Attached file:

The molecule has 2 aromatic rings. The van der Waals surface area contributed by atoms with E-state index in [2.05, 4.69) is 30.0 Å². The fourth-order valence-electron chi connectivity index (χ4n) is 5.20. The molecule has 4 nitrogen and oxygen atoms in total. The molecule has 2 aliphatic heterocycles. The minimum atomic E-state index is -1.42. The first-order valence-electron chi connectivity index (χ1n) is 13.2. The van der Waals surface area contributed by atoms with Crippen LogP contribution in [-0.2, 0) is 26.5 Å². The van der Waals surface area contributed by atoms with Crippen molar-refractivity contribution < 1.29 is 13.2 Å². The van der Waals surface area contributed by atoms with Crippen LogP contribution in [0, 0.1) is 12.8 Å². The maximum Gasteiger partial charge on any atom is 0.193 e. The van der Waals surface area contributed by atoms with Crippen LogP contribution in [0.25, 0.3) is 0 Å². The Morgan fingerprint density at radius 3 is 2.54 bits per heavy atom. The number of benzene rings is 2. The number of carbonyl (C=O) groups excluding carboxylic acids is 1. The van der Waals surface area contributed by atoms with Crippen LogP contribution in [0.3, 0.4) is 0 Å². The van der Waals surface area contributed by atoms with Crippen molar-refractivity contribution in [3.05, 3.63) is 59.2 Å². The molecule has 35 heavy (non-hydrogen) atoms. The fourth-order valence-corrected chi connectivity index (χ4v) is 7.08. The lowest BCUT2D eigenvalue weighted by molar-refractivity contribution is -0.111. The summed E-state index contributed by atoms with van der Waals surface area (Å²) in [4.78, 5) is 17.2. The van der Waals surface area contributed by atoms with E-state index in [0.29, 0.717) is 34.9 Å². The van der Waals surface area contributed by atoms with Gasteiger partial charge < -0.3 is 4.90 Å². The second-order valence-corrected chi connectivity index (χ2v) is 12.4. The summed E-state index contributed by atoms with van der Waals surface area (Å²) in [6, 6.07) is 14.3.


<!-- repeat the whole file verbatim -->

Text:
The molecule has 2 aromatic rings. The van der Waals surface area contributed by atoms with E-state index in [2.05, 4.69) is 30.0 Å². The fourth-order valence-electron chi connectivity index (χ4n) is 5.20. The molecule has 4 nitrogen and oxygen atoms in total. The molecule has 2 aliphatic heterocycles. The minimum atomic E-state index is -1.42. The first-order valence-electron chi connectivity index (χ1n) is 13.2. The van der Waals surface area contributed by atoms with Crippen LogP contribution in [-0.2, 0) is 26.5 Å². The van der Waals surface area contributed by atoms with Crippen molar-refractivity contribution < 1.29 is 13.2 Å². The van der Waals surface area contributed by atoms with Crippen LogP contribution in [0, 0.1) is 12.8 Å². The maximum Gasteiger partial charge on any atom is 0.193 e. The van der Waals surface area contributed by atoms with Crippen LogP contribution in [0.25, 0.3) is 0 Å². The Morgan fingerprint density at radius 3 is 2.54 bits per heavy atom. The number of benzene rings is 2. The number of carbonyl (C=O) groups excluding carboxylic acids is 1. The van der Waals surface area contributed by atoms with Crippen LogP contribution in [0.3, 0.4) is 0 Å². The van der Waals surface area contributed by atoms with Crippen molar-refractivity contribution in [3.05, 3.63) is 59.2 Å². The molecule has 35 heavy (non-hydrogen) atoms. The fourth-order valence-corrected chi connectivity index (χ4v) is 7.08. The lowest BCUT2D eigenvalue weighted by molar-refractivity contribution is -0.111. The summed E-state index contributed by atoms with van der Waals surface area (Å²) in [4.78, 5) is 17.2. The van der Waals surface area contributed by atoms with E-state index in [0.29, 0.717) is 34.9 Å². The van der Waals surface area contributed by atoms with Gasteiger partial charge < -0.3 is 4.90 Å². The second-order valence-corrected chi connectivity index (χ2v) is 12.4. The summed E-state index contributed by atoms with van der Waals surface area (Å²) in [6, 6.07) is 14.3.